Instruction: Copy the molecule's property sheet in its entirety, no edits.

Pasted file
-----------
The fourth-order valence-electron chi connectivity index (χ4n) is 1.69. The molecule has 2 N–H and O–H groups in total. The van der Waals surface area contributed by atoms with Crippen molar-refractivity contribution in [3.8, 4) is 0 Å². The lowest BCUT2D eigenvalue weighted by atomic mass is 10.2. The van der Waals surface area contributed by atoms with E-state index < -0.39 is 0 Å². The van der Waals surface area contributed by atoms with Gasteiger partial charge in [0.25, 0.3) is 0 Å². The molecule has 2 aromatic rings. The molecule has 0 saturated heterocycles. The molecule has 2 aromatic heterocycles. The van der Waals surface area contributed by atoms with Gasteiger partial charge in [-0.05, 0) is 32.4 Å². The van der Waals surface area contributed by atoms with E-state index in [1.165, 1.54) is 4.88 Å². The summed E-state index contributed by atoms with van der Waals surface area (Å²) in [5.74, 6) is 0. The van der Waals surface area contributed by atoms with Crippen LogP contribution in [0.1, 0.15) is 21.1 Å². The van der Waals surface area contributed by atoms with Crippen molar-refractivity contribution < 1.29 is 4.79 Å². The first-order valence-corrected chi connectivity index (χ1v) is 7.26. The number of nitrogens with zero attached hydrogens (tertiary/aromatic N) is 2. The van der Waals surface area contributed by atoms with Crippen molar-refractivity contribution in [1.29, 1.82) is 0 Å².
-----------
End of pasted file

The fourth-order valence-electron chi connectivity index (χ4n) is 1.69. The molecule has 2 N–H and O–H groups in total. The van der Waals surface area contributed by atoms with Crippen molar-refractivity contribution in [3.8, 4) is 0 Å². The lowest BCUT2D eigenvalue weighted by atomic mass is 10.2. The van der Waals surface area contributed by atoms with E-state index < -0.39 is 0 Å². The van der Waals surface area contributed by atoms with Gasteiger partial charge in [0.25, 0.3) is 0 Å². The molecule has 2 aromatic rings. The molecule has 0 saturated heterocycles. The molecule has 2 aromatic heterocycles. The van der Waals surface area contributed by atoms with Gasteiger partial charge in [-0.05, 0) is 32.4 Å². The van der Waals surface area contributed by atoms with E-state index in [1.165, 1.54) is 4.88 Å². The summed E-state index contributed by atoms with van der Waals surface area (Å²) in [5.74, 6) is 0. The van der Waals surface area contributed by atoms with Crippen LogP contribution in [0.1, 0.15) is 21.1 Å². The van der Waals surface area contributed by atoms with Crippen molar-refractivity contribution < 1.29 is 4.79 Å². The first-order valence-corrected chi connectivity index (χ1v) is 7.26. The number of nitrogens with zero attached hydrogens (tertiary/aromatic N) is 2. The van der Waals surface area contributed by atoms with Crippen molar-refractivity contribution in [1.29, 1.82) is 0 Å².